Enough about me…

This blog is written by M. Norman Oliver, M.D., M.A., a founding member and current Director of the University of Virginia Center on Health Disparities (CHD).  Dr. Oliver, is the Spencer P. Bass Twenty-First Century Professor and Chair of the University of Virginia Department of Family Medicine, with joint appointments in the UVA departments of Public Health Sciences and Anthropology. He has extensive experience in the area of racial and ethnic disparities in health, particularly in cancer health.  His research focus is on the social determinants of racial and ethnic health disparities, using geographic information systems technology and spatial analysis. His most recent research projects involve investigating the role of implicit racial bias in the delivery of health care.

CHD faculty conduct research on racial and ethnic health disparities, and the Center hosts educational seminars and conferences. These symposia bring together Charlottesville community members, health advocates, and academic physicians and other health care providers to discuss the racial implications of today’s health crisis.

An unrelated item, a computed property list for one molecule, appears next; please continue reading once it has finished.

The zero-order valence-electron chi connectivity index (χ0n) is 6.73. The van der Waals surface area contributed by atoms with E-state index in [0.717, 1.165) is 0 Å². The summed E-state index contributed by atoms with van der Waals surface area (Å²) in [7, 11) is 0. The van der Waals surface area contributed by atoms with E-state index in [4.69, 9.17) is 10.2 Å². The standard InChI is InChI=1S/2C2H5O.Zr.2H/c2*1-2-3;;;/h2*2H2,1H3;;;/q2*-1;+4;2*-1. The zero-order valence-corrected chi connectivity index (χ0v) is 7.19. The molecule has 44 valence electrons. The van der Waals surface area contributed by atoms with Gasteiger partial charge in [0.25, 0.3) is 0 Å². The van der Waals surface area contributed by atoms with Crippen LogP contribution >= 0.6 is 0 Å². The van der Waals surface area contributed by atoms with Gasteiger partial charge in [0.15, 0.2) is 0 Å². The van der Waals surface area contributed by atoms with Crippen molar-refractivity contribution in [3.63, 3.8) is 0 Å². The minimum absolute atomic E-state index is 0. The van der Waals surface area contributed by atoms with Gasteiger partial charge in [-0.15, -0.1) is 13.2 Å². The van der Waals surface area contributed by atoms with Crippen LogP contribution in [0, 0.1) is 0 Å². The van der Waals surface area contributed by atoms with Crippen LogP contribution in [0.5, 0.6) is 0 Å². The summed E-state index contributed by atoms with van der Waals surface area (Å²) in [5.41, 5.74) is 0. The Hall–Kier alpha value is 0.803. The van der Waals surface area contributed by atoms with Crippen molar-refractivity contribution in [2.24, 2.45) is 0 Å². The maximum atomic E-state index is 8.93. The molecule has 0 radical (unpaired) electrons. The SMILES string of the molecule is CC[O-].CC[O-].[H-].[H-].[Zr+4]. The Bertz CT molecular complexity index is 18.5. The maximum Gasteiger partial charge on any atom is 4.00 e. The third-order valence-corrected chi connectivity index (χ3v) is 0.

The CHD conducts its work based on the following principles:

Mission:

We seek to improve the health of Virginia╒s minority and other medically underserved populations through research, education, and developing models of innovative service delivery.

Vision:

In collaborative partnerships with community-based organizations and as individual investigators, we conduct research to better understand the health challenges facing minority and other underserved communities.  Together, we design programs to meet these challenges and evaluate their effectiveness.  We educate and train ourselves, and others, to be health policy leaders who understand the causes of health inequities and are dedicated to the effort to eliminate them.

Strategy:

1. To identify disparities in health care delivery, access, and outcomes where intervention will have the greatest impact.

2. Conduct original research into how biological, behavioral, social, cultural, and environmental processes interact to cause these disparities.

3. Use the knowledge gained to develop evidence-based interventions that improve health outcomes and reduce health disparities.

4. Utilize a wide range of reporting and advocacy mechanisms to extend the impact of research and interventions.

5. Train leaders in health advocacy, focusing specifically on measures that eliminate health disparities.

Update: May 13th, 2009
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